All in all, it was a pretty good day.
‘Memba the giant bottle of cheap red wine that appeared at Thanksgiving? I used some of it to make black bean soup, but that barely put a dent in the ocean of inferior oenological product. I decided to leave it at the Gro, where I imagine some of the habitués (the kind Star doesn’t like) would greet it with enthusiasm, like an Easter bunny for winos. My good deed was rewarded by a snack-size bottle of good sparkling wine appearing on my desk that same morning, a reward from my wonderful boss for doing what I thought was just my job but was apparently a little above and beyond.
Also bringing some sparkle to my day was taking a break to meet Monica at the coastal trail for a walk and chat. She was accompanied by Stella’s son Joey, who has the most expressive ears. The only thing Stella about him is his joie de vivre and his enthusiasm for greeting me. Otherwise he looks like a German Shepherd with really long legs and goofy ears. If I didn’t know for a fact that Stella was his mother, I would never believe it. He doesn’t look a thing like her.
While Joey bounded around and sniffed things on his leash, Monica and I talked about my writing a blog for her store and working on a website for it, which I think will be a fun project. She wants to pay me for it, which makes me feel a little weird, but she says my time is valuable. We’ll see how it goes. It will be fun to start something new.
On my way home, a car pulled out from the Main Street exit of the village. I was pretty sure it was Erica, and closer inspection (of her One Bad Apple bumper sticker) showed that it was. I waved, but she was too busy driving, so as we approached the steep descent to the state beach, I honked and waved. She pulled over in the capacious turnout which is sadly underutilized by visitors who happen to be in my way, and I parked behind her.
Erica and Jessica (wearing, I was pleased to note, the Totoro shirt we gave her for her birthday last year) jumped out of their car and much hugging and squee-ing ensued. They were on their way to visit the yarn store, which apparently now resides in the quaint, family-owned inn where I have been known to enjoy the view and an adult beverage. Who knew?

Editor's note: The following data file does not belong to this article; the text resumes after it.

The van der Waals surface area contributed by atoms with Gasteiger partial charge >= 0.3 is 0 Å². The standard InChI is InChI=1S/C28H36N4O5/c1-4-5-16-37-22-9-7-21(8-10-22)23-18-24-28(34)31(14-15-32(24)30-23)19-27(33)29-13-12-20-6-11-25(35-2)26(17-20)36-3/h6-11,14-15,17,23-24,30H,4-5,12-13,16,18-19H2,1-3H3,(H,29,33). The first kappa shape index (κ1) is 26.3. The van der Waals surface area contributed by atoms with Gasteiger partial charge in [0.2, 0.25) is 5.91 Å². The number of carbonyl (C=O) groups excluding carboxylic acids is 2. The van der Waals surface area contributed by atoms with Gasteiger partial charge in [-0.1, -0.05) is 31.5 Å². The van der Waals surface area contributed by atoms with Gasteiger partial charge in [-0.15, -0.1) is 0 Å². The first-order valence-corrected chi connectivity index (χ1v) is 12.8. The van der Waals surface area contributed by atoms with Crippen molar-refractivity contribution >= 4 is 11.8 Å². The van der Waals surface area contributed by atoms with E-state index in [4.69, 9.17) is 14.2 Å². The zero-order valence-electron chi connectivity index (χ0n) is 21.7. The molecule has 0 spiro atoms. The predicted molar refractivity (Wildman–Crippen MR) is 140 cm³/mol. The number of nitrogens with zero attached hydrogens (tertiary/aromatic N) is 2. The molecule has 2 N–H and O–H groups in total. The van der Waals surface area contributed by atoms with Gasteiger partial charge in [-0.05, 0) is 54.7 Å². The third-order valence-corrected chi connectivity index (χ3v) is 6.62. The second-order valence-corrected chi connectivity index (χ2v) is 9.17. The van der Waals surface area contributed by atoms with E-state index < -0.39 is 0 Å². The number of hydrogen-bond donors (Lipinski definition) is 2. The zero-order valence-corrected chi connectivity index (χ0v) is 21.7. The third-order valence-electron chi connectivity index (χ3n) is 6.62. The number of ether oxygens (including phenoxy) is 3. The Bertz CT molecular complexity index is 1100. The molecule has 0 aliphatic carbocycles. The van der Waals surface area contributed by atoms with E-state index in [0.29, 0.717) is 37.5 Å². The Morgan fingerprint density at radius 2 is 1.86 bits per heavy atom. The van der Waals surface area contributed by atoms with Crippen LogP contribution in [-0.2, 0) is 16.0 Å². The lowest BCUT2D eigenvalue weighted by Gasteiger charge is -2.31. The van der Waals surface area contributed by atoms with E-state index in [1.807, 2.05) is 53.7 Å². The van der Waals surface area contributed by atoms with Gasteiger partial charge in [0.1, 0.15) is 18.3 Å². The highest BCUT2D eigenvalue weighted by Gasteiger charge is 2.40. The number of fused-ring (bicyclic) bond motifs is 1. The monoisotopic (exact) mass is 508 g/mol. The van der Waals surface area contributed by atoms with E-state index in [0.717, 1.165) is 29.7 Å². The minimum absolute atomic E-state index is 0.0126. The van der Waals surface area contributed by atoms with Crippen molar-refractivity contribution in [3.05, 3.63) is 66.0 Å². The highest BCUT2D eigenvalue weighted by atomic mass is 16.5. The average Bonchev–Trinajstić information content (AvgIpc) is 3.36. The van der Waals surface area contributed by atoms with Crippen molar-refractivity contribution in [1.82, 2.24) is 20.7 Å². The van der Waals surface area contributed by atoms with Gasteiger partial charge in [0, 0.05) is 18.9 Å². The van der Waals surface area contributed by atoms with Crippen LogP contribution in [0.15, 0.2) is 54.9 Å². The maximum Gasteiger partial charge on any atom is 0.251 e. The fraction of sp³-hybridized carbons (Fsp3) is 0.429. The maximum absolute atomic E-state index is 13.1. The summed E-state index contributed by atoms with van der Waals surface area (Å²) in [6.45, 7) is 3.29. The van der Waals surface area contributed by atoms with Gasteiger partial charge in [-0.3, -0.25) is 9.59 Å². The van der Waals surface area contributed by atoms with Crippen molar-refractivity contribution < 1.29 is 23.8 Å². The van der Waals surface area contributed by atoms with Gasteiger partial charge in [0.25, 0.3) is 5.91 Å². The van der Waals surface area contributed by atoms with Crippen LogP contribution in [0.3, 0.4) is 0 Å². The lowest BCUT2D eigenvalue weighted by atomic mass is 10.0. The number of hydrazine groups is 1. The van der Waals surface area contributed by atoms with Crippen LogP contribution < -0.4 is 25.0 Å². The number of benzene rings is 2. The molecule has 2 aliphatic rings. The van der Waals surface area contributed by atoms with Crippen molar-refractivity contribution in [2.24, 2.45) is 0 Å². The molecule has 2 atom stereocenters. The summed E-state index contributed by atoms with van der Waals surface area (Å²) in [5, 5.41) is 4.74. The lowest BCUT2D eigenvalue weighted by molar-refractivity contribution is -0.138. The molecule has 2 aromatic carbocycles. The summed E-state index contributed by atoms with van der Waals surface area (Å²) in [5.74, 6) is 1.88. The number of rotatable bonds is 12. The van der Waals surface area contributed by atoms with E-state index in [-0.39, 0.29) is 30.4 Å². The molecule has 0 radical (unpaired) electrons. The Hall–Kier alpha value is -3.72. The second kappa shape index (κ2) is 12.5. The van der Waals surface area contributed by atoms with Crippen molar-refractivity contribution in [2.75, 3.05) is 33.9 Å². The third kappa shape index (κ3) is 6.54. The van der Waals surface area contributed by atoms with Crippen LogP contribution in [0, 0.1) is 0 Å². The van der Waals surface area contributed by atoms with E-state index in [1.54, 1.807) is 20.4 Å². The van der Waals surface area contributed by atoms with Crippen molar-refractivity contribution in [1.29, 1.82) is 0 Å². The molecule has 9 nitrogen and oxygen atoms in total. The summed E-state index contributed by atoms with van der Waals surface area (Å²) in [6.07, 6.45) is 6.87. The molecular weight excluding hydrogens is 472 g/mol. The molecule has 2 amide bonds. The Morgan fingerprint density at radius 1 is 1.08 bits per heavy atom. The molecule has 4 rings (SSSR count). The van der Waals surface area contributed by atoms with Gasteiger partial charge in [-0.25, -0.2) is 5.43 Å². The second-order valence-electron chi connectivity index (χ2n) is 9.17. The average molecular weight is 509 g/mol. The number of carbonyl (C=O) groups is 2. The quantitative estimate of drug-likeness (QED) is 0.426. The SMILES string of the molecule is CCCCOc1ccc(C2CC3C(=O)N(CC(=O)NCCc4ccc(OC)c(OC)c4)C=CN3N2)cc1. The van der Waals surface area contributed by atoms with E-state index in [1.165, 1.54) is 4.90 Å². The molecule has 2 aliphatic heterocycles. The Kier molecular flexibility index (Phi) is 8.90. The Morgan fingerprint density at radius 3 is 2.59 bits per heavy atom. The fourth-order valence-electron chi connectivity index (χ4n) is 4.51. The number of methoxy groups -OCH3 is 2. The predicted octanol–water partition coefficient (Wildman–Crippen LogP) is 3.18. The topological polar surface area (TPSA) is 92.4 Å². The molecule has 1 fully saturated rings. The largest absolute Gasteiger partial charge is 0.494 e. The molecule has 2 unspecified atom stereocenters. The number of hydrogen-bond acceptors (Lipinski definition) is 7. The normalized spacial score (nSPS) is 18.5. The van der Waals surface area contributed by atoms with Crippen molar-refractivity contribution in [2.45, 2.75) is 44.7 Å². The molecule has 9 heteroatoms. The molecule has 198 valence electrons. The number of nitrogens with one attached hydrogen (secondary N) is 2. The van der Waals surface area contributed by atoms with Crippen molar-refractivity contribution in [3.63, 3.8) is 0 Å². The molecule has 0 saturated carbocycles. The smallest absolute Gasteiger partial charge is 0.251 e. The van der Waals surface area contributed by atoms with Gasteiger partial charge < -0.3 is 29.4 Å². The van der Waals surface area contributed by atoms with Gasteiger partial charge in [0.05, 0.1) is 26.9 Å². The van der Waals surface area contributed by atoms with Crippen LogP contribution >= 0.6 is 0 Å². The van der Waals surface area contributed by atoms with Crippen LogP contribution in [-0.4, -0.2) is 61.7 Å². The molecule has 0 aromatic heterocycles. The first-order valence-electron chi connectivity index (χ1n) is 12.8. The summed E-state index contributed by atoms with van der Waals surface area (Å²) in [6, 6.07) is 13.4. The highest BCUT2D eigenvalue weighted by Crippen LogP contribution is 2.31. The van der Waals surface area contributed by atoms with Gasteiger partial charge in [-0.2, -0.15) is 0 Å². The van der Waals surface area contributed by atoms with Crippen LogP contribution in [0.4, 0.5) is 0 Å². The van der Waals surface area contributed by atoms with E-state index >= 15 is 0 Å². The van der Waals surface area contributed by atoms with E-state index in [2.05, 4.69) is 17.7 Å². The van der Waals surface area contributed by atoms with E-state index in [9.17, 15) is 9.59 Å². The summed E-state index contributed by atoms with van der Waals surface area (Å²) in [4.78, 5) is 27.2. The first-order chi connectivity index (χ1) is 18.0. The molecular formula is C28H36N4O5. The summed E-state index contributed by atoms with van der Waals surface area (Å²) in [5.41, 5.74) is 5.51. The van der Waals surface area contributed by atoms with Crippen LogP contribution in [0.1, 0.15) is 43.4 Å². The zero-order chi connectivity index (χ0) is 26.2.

They had been to Glass Beach that day and were taken aback by the number of tourists there, especially mid week. It seems a little early for the annual influx. As Jessica wondered, “If it’s tourist season, why can’t I shoot them?” I have often thought the same thing while creeping along behind the dreaded out of state plate.
Jessica’s birthday* – every April 15, as you know – falls conveniently on a Saturday, so she requested to spend it over at the family estate. We are still trying to come up with a theme for this year’s Junapalooza. We have had a cocktail party and a high tea. Jessica suggested that we set up a group board in Pinterest to find awesome party ideas. If nothing else, it will be fun. I think Erica is hoping to sneak in some Jell-O somewhere, probably spiked. And we are also plotting for another girl movie night this summer. So there’s a lot to look forward to.
We parted with hugs and I smiled the rest of the way home. I passed Megan as I neared our driveway, and we exchanged waves, which always makes me happy. Reaching the driveway, I was delighted to find that Mark had applied a layer of gravel over the enormous potholes and gigantic mud swamp the driveway had become this winter. Jonathan, who has 25 years’ worth of experience with this particular driveway, said he has never seen it in worse shape. Driving it at literally 2 miles an hour, I was still tossed around my car. So I was thrilled to whiz along serenely at a speedy 5 miles an hour.
*Megan and I were equally horrified to realize that Jessica is turning 14 this year. How is this possible?
A YEAR AGO: Getting the old grandfather clock running again.
FIVE YEARS AGO: A look around the garden. I see I was tired of the rain then, too. March really is the secret winter month no one talks about.